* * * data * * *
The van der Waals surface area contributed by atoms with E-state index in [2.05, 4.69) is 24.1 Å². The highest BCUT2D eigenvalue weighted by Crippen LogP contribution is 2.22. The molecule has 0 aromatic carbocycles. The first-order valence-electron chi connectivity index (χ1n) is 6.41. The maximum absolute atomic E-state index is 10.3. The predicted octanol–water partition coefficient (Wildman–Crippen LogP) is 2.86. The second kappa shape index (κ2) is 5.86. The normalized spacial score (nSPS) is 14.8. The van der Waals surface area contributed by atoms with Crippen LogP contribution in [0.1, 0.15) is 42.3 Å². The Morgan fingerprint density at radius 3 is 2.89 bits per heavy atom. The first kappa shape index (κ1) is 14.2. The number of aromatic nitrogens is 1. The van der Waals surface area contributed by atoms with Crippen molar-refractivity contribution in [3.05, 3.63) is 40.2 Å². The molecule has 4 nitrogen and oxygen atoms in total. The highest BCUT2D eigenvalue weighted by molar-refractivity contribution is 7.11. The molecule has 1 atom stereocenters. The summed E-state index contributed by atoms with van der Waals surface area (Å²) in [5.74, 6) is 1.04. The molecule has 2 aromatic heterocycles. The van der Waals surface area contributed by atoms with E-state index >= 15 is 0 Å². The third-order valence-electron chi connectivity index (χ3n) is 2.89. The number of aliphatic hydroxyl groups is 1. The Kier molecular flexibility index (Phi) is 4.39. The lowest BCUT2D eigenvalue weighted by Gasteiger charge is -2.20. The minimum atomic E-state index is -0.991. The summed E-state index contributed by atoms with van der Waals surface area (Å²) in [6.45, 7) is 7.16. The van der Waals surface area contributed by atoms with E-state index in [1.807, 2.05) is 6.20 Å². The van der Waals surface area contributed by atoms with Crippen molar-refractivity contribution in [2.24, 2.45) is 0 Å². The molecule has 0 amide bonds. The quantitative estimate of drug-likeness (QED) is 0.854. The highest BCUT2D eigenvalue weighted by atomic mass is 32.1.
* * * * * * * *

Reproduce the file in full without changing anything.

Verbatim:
The van der Waals surface area contributed by atoms with E-state index in [2.05, 4.69) is 24.1 Å². The highest BCUT2D eigenvalue weighted by Crippen LogP contribution is 2.22. The molecule has 0 aromatic carbocycles. The first-order valence-electron chi connectivity index (χ1n) is 6.41. The maximum absolute atomic E-state index is 10.3. The predicted octanol–water partition coefficient (Wildman–Crippen LogP) is 2.86. The second kappa shape index (κ2) is 5.86. The normalized spacial score (nSPS) is 14.8. The van der Waals surface area contributed by atoms with Crippen LogP contribution in [0.1, 0.15) is 42.3 Å². The Morgan fingerprint density at radius 3 is 2.89 bits per heavy atom. The first kappa shape index (κ1) is 14.2. The number of aromatic nitrogens is 1. The van der Waals surface area contributed by atoms with Crippen molar-refractivity contribution in [3.05, 3.63) is 40.2 Å². The molecule has 4 nitrogen and oxygen atoms in total. The highest BCUT2D eigenvalue weighted by molar-refractivity contribution is 7.11. The molecule has 1 atom stereocenters. The summed E-state index contributed by atoms with van der Waals surface area (Å²) in [5.74, 6) is 1.04. The molecule has 2 aromatic heterocycles. The van der Waals surface area contributed by atoms with E-state index >= 15 is 0 Å². The third-order valence-electron chi connectivity index (χ3n) is 2.89. The number of aliphatic hydroxyl groups is 1. The Kier molecular flexibility index (Phi) is 4.39. The lowest BCUT2D eigenvalue weighted by Gasteiger charge is -2.20. The minimum atomic E-state index is -0.991. The summed E-state index contributed by atoms with van der Waals surface area (Å²) in [6.45, 7) is 7.16. The van der Waals surface area contributed by atoms with E-state index in [1.807, 2.05) is 6.20 Å². The van der Waals surface area contributed by atoms with Crippen molar-refractivity contribution in [2.24, 2.45) is 0 Å². The molecule has 0 amide bonds. The quantitative estimate of drug-likeness (QED) is 0.854. The highest BCUT2D eigenvalue weighted by atomic mass is 32.1.